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"Series-sequential" turbos

Discussion in 'Turbo Tech Questions' started by rsimmons, May 21, 2024.

  1. rsimmons

    Joined:
    May 14, 2024
    I have tried searching but I'm not finding exactly what I'm trying to figure out. Let me get it out of the way at the beginning though, I am NOT talking about compound turbos and this is for a gas engine.

    I have an idea for a build but haven't found much information about it, which leads me to believe one of two things; either is doesn't work or nobody wants to deal with making it work.

    The thought is to set up turbos in what would otherwise work as compound turbos;
    hot side: engine>small turbo>large turbo
    cold side: large turbo>small turbo>intercooler>etc.

    The major difference being to install a wastegate equal in size to the collector feeding the small turbo (i.e. 50mm) to completely bypass the small turbo hot side once the large turbo is spooled. I would leave the factory boost control to operate this turbo as it will be the most used (street car) but also add a Hobbs switch to basically make the solenoid 100% duty cycle once a set boost is achieved by the large turbo. The solenoid is rated to work at 100% duty cycle so no issue there. Then I would have an aftermarket boost controller to control the large turbo.

    So here's the question I can't find a good answer to: Can a turbo compressor have compressed air blown through it and be allowed to free spin? In my mind I picture it as a turbo that is operating off boost and just has the engine pulling air through it. I imaging the large wastegate wouldn't be 100% effective and there would be some amount of exhaust still going through the small turbine, but not enough to create additional boost. This would just allow the turbo to spin freely as to not create a major restriction to the air being pushed through it. Looking at compressor maps for the two turbos I have in mind, if you were to extend the shaft speed lines down to a PR of 1.0, the volumetric flow through the small turbo should not exceed a safe shaft speed at the required airflow. I'm not sure if that even matters considering I am not trying to drive the turbo at this point.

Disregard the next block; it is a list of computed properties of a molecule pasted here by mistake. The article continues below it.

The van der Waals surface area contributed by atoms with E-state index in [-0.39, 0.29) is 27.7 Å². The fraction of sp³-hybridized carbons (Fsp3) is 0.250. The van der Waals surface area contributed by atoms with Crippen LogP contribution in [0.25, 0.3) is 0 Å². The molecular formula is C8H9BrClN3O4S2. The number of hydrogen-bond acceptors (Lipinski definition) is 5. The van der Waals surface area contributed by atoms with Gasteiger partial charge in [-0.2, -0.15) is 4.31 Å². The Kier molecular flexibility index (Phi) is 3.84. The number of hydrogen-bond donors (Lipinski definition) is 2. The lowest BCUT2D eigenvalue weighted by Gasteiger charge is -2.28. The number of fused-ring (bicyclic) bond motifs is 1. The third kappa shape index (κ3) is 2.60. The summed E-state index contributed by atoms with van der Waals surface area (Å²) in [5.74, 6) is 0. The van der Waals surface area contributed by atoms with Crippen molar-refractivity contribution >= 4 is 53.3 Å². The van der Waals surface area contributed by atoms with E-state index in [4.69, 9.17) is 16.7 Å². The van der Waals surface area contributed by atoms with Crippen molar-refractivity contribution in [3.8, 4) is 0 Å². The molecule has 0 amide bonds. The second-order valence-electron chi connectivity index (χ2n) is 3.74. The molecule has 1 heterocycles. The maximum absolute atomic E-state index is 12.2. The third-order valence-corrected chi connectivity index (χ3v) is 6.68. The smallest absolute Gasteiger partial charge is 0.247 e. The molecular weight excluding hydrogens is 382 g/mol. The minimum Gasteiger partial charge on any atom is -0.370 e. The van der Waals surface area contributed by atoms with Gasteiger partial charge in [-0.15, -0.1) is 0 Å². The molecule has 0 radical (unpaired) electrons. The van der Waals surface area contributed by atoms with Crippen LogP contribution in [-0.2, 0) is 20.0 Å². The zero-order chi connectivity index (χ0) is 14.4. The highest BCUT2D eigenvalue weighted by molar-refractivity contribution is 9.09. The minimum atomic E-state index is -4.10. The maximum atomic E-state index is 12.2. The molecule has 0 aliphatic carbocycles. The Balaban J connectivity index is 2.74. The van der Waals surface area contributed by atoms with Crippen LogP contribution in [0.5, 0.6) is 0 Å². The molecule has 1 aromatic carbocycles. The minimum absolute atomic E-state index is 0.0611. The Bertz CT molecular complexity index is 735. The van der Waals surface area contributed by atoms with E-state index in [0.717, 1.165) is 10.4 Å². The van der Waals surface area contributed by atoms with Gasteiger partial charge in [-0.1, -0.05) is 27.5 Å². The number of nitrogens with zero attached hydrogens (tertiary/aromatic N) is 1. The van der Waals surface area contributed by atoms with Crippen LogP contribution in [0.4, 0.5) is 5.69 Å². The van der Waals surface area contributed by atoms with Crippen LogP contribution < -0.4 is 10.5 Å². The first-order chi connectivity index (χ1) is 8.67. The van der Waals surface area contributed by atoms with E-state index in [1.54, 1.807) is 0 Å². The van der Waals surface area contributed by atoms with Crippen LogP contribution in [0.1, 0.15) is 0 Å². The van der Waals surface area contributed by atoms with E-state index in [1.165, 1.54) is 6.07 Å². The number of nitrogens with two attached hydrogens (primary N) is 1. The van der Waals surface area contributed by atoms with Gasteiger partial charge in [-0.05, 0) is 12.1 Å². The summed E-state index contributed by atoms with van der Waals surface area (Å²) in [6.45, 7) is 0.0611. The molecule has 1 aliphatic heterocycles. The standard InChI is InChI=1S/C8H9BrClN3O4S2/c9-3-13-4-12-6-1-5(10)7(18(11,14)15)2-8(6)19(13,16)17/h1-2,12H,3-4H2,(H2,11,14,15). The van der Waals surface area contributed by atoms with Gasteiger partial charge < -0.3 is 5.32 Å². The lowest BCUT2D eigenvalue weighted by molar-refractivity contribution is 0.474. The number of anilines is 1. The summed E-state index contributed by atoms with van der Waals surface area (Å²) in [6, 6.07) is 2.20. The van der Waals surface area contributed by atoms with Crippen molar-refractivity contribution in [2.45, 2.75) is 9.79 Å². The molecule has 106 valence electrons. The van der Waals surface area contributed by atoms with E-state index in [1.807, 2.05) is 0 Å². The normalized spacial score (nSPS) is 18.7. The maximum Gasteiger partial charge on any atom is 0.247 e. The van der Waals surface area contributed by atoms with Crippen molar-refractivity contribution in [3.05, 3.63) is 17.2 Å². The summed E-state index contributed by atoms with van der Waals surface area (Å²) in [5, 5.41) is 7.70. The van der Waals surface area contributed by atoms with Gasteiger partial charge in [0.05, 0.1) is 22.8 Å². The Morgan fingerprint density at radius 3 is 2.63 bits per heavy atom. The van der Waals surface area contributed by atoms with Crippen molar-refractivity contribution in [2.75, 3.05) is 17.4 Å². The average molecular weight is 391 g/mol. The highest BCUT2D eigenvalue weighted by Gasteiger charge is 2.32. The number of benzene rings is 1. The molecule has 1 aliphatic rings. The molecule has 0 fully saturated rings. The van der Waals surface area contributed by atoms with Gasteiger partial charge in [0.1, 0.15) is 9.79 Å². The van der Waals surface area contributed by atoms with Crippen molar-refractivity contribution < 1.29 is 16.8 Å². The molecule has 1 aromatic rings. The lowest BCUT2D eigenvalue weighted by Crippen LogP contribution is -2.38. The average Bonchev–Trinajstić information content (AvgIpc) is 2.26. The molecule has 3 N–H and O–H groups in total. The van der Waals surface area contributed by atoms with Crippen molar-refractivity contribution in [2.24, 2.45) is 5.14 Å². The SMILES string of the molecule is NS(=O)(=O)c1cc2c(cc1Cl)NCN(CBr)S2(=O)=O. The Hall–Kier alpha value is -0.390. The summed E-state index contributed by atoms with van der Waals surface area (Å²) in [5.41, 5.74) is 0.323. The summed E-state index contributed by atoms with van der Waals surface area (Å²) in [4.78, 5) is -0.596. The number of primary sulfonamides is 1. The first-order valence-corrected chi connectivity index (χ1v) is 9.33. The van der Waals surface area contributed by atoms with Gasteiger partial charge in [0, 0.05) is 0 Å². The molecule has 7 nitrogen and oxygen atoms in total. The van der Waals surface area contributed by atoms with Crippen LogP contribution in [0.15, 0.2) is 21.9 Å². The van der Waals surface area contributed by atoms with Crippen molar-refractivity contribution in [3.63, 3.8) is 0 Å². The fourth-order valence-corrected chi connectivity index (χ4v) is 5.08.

Does anyone have any input or experience on this?
     
  2. Russell

    Joined:
    Jan 13, 2019
    I didn't rewatch the video, so I think this is the one. I think that's what Grannas is doing.

     
    rsimmons likes this.
  3. rsimmons

    Joined:
    May 14, 2024
    Thanks for sharing! At first I was thinking, "I just said I wasn't talking about compound!" But after watching, it's really close to what I'm thinking. It looks like they have the ability to bypass the small turbo, but I think in another video they said they hit 58psi which means they have to be using it to compound at some point. It seems me idea may not be totally crazy.
     
    Russell likes this.
  4. tbird

    Joined:
    Sep 1, 2004
    You cant completely bypass the small turbo hot side .

    My buddy did similar to what you are wanting.
    s366 and s480

    engine to s366, wastegate #1 between engine and s366 routed to turbine of s480, s366 turbine outlet also fed to s480 turbine inlet, wastegate #2 between s366 turbine outlet and s480 turbine inlet.
    At approx. 7 psi wg #1 would open to control s366. At lil over 20psi wastegate #2 would vent to atmosphere to control s480.

    Compressor side was s480 feeding s366 to air to air ic to engine

    This is a stick car and s366 drove like n/a but just couldnt make the power. With the compound kept the driveability but carried out the power. It was so impressive. It just made power everywhere.
     
    rsimmons likes this.
  5. rsimmons

    Joined:
    May 14, 2024
    That sounds awesome. Thanks. What is the reasoning for not being able to completely bypass the first turbo? The pipe between the 2 hot sides would only have the pressure from the large turbo restriction, but the small turbo would have that plus its own restriction. With the right sized wastegate it would seem like most of the flow would bypass the small turbo and take the path of least resistance. Is this not what happened in your friend's case?
     
  6. tbird

    Joined:
    Sep 1, 2004
    Correction, #2 wg was on the turbine housing of s366.
     
  7. rsimmons

    Joined:
    May 14, 2024
    Not sure why this has been tied up waiting for a moderator for almost a day when everything else has gone through just fine, so I'm trying again.

    That sounds awesome. Thanks. What is the reasoning for not being able to completely bypass the first turbo? The pipe between the 2 hot sides would only have the pressure from the large turbo restriction, but the small turbo would have that plus its own restriction. With the right sized wastegate it would seem like most of the flow would bypass the small turbo and take the path of least resistance. Is this not what happened in your friend's case?
     
    Last edited: May 22, 2024
  8. tbird